Tinnitus is most commonly referred to as the conscious perception of a noise or sound in a person’s ear. Some individuals state that their tinnitus sounds like a ringing, buzzing, humming, hissing, roaring, or even a pulsating sound that resembles a heartbeat. Tinnitus affects anywhere from 15-20% of people. Interestingly enough, tinnitus is not considered a condition itself. It is usually part of an underlying condition such as hearing loss, history of noise exposure, and even circulatory system disorders.
When individuals have circulatory system disorders, they may note that their tinnitus resembles a pulsating sound similar to a heartbeat. This is called pulsatile tinnitus. It can also be referred to as “physical tinnitus” or “somatosounds”. Often, patients report that they may hear a “swooshing, thumping, or whooshing” sound. Pulsatile tinnitus (PT) is a condition with multiple etiologies or causes; most of which are related to blood vessel disorders. It is less common than non-pulsatile tinnitus and affects less than 10% of people. Unlike non-pulsatile tinnitus, pulsatile tinnitus usually has an underlying cause because it is linked to the ear as well as a physical source of sound (i.e., a location in the body that has interrupted blood flow.) Some examples of these are: irregular blood vessels, high blood pressure, anemia, overactive thyroid gland, atherosclerosis, connection problems between arteries and veins, and less commonly, head and neck tumors.
Tinnitus that cannot be detected by a clinician but is heard by the patient is considered to be subjective tinnitus, and tinnitus that can be detected by the patient and the clinician is considered to be objective tinnitus. Pulsatile tinnitus usually is unilateral, meaning it only affects one ear. It can, occasionally, be bilateral (affecting two ears) if the underlying cause is affecting blood flow to both ears. It is generally possible to identify the underlying cause of pulsatile tinnitus. The patient’s medical history, audiogram (hearing test), and possible imaging procedures like a CT scan or MRI are used in combination to find a diagnosis.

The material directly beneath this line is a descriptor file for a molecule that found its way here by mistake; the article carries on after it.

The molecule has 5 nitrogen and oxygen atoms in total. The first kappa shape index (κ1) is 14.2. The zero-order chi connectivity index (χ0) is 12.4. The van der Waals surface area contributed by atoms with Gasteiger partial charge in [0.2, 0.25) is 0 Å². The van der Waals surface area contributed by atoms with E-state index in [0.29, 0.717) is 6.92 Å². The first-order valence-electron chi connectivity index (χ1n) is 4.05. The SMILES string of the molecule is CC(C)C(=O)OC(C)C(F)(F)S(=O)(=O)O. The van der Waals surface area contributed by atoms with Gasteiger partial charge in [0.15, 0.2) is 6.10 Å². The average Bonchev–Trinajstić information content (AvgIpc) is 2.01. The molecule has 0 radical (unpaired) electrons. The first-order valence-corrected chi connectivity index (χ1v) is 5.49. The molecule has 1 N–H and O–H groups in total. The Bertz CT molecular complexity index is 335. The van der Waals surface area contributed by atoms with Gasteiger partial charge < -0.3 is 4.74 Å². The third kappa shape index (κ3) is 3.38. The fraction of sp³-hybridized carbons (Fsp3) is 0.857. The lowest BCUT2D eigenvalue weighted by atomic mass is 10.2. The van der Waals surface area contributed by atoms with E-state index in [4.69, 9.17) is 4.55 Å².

In order to treat the pulsatile tinnitus, the underlying cause must first be identified. Pulsatile tinnitus typically signifies something else going on within the body that needs medical attention. Usually treating the underlying cause of the pulsatile tinnitus will resolve the symptoms. Although a good majority of cases of pulsatile tinnitus are found to be linked to an underlying cause, there is a chance that doctors may not be able to locate an underlying cause. If this is the case, sometimes things such as listening to white noise, using a tinnitus sound generator device, or even seeking tinnitus retraining therapy may provide relief for you.
While most causes of pulsatile tinnitus are fairly benign, pulsatile tinnitus in conjunction with other side effects such as increased pressure within the head and neurological symptoms should be evaluated right away.
If you or someone you know are concerned that you may be experiencing pulsatile tinnitus, schedule an appointment with one of our Audiologists and Ear, Nose & Throat Physicians today!